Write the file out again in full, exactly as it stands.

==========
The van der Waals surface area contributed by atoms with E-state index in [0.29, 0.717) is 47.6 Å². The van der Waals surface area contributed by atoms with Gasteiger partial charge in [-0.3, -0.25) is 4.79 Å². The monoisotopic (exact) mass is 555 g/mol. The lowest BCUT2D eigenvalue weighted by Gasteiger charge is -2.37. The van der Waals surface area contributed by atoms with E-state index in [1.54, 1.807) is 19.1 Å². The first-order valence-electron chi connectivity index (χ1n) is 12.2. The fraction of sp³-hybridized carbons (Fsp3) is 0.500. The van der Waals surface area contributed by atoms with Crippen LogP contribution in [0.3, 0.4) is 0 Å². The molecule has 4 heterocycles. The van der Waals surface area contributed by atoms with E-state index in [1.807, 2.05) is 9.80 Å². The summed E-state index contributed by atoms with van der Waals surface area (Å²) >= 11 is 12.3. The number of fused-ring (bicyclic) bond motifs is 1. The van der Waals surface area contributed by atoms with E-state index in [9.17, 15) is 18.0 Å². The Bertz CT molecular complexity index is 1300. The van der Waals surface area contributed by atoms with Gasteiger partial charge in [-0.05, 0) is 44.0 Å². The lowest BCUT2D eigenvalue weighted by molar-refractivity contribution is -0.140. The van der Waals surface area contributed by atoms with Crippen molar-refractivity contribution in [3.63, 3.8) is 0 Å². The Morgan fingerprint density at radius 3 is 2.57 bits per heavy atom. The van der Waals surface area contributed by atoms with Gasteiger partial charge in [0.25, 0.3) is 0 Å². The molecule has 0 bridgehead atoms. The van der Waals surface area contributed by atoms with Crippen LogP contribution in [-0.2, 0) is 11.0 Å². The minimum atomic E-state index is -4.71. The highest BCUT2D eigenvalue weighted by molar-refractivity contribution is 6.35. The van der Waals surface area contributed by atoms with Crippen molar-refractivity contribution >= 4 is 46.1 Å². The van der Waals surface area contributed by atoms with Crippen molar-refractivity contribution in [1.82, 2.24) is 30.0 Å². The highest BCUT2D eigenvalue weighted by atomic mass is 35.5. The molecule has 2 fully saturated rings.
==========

The van der Waals surface area contributed by atoms with E-state index in [0.29, 0.717) is 47.6 Å². The van der Waals surface area contributed by atoms with Gasteiger partial charge in [-0.3, -0.25) is 4.79 Å². The monoisotopic (exact) mass is 555 g/mol. The lowest BCUT2D eigenvalue weighted by Gasteiger charge is -2.37. The van der Waals surface area contributed by atoms with E-state index in [1.54, 1.807) is 19.1 Å². The first-order valence-electron chi connectivity index (χ1n) is 12.2. The fraction of sp³-hybridized carbons (Fsp3) is 0.500. The van der Waals surface area contributed by atoms with Crippen LogP contribution in [0.3, 0.4) is 0 Å². The molecule has 4 heterocycles. The van der Waals surface area contributed by atoms with E-state index in [1.807, 2.05) is 9.80 Å². The summed E-state index contributed by atoms with van der Waals surface area (Å²) >= 11 is 12.3. The number of fused-ring (bicyclic) bond motifs is 1. The van der Waals surface area contributed by atoms with E-state index in [9.17, 15) is 18.0 Å². The Bertz CT molecular complexity index is 1300. The van der Waals surface area contributed by atoms with Gasteiger partial charge in [-0.05, 0) is 44.0 Å². The lowest BCUT2D eigenvalue weighted by molar-refractivity contribution is -0.140. The van der Waals surface area contributed by atoms with Crippen molar-refractivity contribution in [3.63, 3.8) is 0 Å². The Morgan fingerprint density at radius 3 is 2.57 bits per heavy atom. The van der Waals surface area contributed by atoms with Gasteiger partial charge in [0.25, 0.3) is 0 Å². The molecule has 0 bridgehead atoms. The van der Waals surface area contributed by atoms with Crippen LogP contribution in [-0.2, 0) is 11.0 Å². The minimum atomic E-state index is -4.71. The highest BCUT2D eigenvalue weighted by molar-refractivity contribution is 6.35. The van der Waals surface area contributed by atoms with Crippen molar-refractivity contribution >= 4 is 46.1 Å². The van der Waals surface area contributed by atoms with Crippen molar-refractivity contribution in [1.82, 2.24) is 30.0 Å². The highest BCUT2D eigenvalue weighted by atomic mass is 35.5. The molecule has 2 fully saturated rings.